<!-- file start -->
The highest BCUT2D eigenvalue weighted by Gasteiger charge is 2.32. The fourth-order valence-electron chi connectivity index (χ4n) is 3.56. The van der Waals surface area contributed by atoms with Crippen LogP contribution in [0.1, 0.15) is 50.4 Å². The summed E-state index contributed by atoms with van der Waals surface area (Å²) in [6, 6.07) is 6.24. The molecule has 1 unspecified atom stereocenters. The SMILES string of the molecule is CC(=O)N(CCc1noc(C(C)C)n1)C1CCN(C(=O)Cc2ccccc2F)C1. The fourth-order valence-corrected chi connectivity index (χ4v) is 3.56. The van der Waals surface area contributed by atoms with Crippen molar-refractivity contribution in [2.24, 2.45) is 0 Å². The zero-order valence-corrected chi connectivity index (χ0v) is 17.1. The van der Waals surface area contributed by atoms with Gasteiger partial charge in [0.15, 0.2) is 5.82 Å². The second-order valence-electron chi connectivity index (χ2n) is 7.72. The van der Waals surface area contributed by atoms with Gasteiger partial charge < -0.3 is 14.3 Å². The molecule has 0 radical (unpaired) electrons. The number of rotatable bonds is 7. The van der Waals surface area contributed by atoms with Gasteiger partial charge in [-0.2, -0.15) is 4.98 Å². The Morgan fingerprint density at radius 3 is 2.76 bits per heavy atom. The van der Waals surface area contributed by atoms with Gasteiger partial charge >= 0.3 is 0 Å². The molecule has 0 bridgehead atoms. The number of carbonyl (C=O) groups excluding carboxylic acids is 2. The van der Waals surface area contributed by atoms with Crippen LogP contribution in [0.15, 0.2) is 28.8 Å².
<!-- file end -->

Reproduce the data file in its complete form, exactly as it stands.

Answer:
The highest BCUT2D eigenvalue weighted by Gasteiger charge is 2.32. The fourth-order valence-electron chi connectivity index (χ4n) is 3.56. The van der Waals surface area contributed by atoms with Crippen LogP contribution in [0.1, 0.15) is 50.4 Å². The summed E-state index contributed by atoms with van der Waals surface area (Å²) in [6, 6.07) is 6.24. The molecule has 1 unspecified atom stereocenters. The SMILES string of the molecule is CC(=O)N(CCc1noc(C(C)C)n1)C1CCN(C(=O)Cc2ccccc2F)C1. The fourth-order valence-corrected chi connectivity index (χ4v) is 3.56. The van der Waals surface area contributed by atoms with Crippen molar-refractivity contribution in [2.24, 2.45) is 0 Å². The zero-order valence-corrected chi connectivity index (χ0v) is 17.1. The van der Waals surface area contributed by atoms with Gasteiger partial charge in [0.15, 0.2) is 5.82 Å². The second-order valence-electron chi connectivity index (χ2n) is 7.72. The van der Waals surface area contributed by atoms with Gasteiger partial charge < -0.3 is 14.3 Å². The molecule has 0 radical (unpaired) electrons. The number of rotatable bonds is 7. The van der Waals surface area contributed by atoms with Gasteiger partial charge in [-0.2, -0.15) is 4.98 Å². The Morgan fingerprint density at radius 3 is 2.76 bits per heavy atom. The van der Waals surface area contributed by atoms with Gasteiger partial charge >= 0.3 is 0 Å². The molecule has 0 bridgehead atoms. The number of carbonyl (C=O) groups excluding carboxylic acids is 2. The van der Waals surface area contributed by atoms with Crippen LogP contribution in [0.15, 0.2) is 28.8 Å².